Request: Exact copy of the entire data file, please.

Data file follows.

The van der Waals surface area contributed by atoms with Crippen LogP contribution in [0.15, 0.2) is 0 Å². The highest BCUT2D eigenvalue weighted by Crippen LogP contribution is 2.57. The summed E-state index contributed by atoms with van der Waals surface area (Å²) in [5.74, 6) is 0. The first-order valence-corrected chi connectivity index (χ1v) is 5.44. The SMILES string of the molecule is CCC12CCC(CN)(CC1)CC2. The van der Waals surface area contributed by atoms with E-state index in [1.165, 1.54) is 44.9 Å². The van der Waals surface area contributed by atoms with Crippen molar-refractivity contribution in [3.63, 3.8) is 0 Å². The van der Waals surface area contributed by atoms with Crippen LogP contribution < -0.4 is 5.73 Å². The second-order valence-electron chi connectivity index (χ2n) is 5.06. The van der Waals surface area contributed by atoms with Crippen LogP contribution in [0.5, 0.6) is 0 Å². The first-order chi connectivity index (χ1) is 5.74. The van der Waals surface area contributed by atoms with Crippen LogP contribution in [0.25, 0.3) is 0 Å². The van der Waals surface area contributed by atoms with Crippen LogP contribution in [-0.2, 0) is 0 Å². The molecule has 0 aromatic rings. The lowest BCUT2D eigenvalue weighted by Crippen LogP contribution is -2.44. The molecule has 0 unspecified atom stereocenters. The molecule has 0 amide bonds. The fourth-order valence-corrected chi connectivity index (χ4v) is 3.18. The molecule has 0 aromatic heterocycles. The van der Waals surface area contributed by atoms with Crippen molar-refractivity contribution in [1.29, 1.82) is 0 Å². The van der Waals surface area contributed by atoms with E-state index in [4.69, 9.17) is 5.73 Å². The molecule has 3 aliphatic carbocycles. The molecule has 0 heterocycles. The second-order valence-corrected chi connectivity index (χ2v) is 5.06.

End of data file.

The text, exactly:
The van der Waals surface area contributed by atoms with Crippen LogP contribution in [0.15, 0.2) is 0 Å². The highest BCUT2D eigenvalue weighted by Crippen LogP contribution is 2.57. The summed E-state index contributed by atoms with van der Waals surface area (Å²) in [5.74, 6) is 0. The first-order valence-corrected chi connectivity index (χ1v) is 5.44. The SMILES string of the molecule is CCC12CCC(CN)(CC1)CC2. The van der Waals surface area contributed by atoms with E-state index in [1.165, 1.54) is 44.9 Å². The van der Waals surface area contributed by atoms with Crippen molar-refractivity contribution in [3.63, 3.8) is 0 Å². The van der Waals surface area contributed by atoms with Crippen LogP contribution < -0.4 is 5.73 Å². The second-order valence-electron chi connectivity index (χ2n) is 5.06. The van der Waals surface area contributed by atoms with Crippen LogP contribution in [0.5, 0.6) is 0 Å². The first-order chi connectivity index (χ1) is 5.74. The van der Waals surface area contributed by atoms with Crippen LogP contribution in [0.25, 0.3) is 0 Å². The van der Waals surface area contributed by atoms with Crippen LogP contribution in [-0.2, 0) is 0 Å². The molecule has 0 aromatic rings. The lowest BCUT2D eigenvalue weighted by Crippen LogP contribution is -2.44. The molecule has 0 unspecified atom stereocenters. The molecule has 0 amide bonds. The fourth-order valence-corrected chi connectivity index (χ4v) is 3.18. The molecule has 0 aromatic heterocycles. The van der Waals surface area contributed by atoms with Crippen molar-refractivity contribution in [1.29, 1.82) is 0 Å². The van der Waals surface area contributed by atoms with E-state index in [4.69, 9.17) is 5.73 Å². The molecule has 3 aliphatic carbocycles. The molecule has 0 heterocycles. The second-order valence-corrected chi connectivity index (χ2v) is 5.06.